Turning to the built-in browser, things are obviously a lot more complicated. A warning pops up when you first head for the full Internet that some pages aren’t designed to work with TV interfaces, and this proved to be the case with a number of pages I tried to access.
Inputting text for the web browser is done via a pop-up onscreen keyboard, like you get for sending messages from a PS3 or Xbox 360. A few key phrases – www., .co.uk, .com, .net etc – are provided as single key-press selections, but moving round the keys feels rather sluggish. Plus, of course, cycling through all the links on a web page not designed with TV users in mind can be a very time-consuming business. And trying to read Internet text on a 32in TV screen – even a Full HD one – isn’t always very easy on the eye, either. In short, the 32PFL9604’s full Internet access while appreciated will probably ultimately only be used on a very casual basis; it certainly won’t replace a PC for major net users.
Philips has declared that it has no intention of releasing a keyboard/mouse to use with its new Net TVs, as it wants its online experience to be seen as an extension of normal TV functionality rather than turning its TV into a PC. But I really don’t see the harm in offering one as an option for anyone who wants it, and it would make the TV’s open Internet feature a much more satisfying selling point.
Right, that’s Philips big innovation for the 32PFL9604 out of the way. So let’s now go in search of other more minor differences/improvements over Philips TVs of the past.
Aesthetically, the 32PFL9604 is strikingly different from last year’s Philips models. Out goes the glossy black bezel with bold outer transparent ‘shroud’ effect, in comes a new real aluminium and charcoal grey frame, with the TV’s speakers tucked neatly below. While still very striking, though, and arguably in tune with ideas of the sort of build quality we should demand of a premium TV, I have to say that I personally didn’t find the new look nearly as elegant as the old one. But you’re completely at liberty to disagree with me, of course!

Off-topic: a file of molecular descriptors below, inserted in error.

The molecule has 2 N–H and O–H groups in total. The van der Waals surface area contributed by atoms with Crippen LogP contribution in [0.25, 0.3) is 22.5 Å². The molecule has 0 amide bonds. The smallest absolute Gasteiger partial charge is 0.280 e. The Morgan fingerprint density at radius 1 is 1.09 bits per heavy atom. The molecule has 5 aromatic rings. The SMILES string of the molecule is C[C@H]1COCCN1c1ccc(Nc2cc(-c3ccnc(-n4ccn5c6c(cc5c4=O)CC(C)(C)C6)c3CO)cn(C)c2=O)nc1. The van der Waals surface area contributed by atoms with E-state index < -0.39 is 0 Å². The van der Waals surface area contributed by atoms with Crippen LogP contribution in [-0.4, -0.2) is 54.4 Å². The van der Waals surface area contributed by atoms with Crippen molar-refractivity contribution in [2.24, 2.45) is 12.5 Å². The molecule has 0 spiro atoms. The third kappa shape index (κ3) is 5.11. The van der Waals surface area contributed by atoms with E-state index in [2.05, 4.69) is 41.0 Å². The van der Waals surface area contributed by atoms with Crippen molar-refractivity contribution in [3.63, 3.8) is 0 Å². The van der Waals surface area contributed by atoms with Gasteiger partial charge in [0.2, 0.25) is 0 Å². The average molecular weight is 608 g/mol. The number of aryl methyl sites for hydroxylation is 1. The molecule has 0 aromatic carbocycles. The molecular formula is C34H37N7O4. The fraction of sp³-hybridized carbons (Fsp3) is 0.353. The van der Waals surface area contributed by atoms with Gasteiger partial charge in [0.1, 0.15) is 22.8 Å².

The 32PFL9604 is extremely well connected. Five HDMIs are there for digital HD sources – four on the back and an EasyLink (HDMI-CEC) one on the side – but where the TV really comes into its own is with its multimedia support. For the Ethernet port used for Internet access can also be used for DLNA-based connection with a PC, while a USB port permits playback of a remarkably wide variety of file formats. For the geeks among you, the file formats supported by the 32PFL9604 are: AAC LC, MP3, AC3, LPCM, WMA v2 up to v9.2, .alb slideshow files, JPEGs, GIFs, PNGs, MPEG1, MPEG2, MPEG4, AVI H.264/MPEG-4 AVC, and WMV9/VC1.
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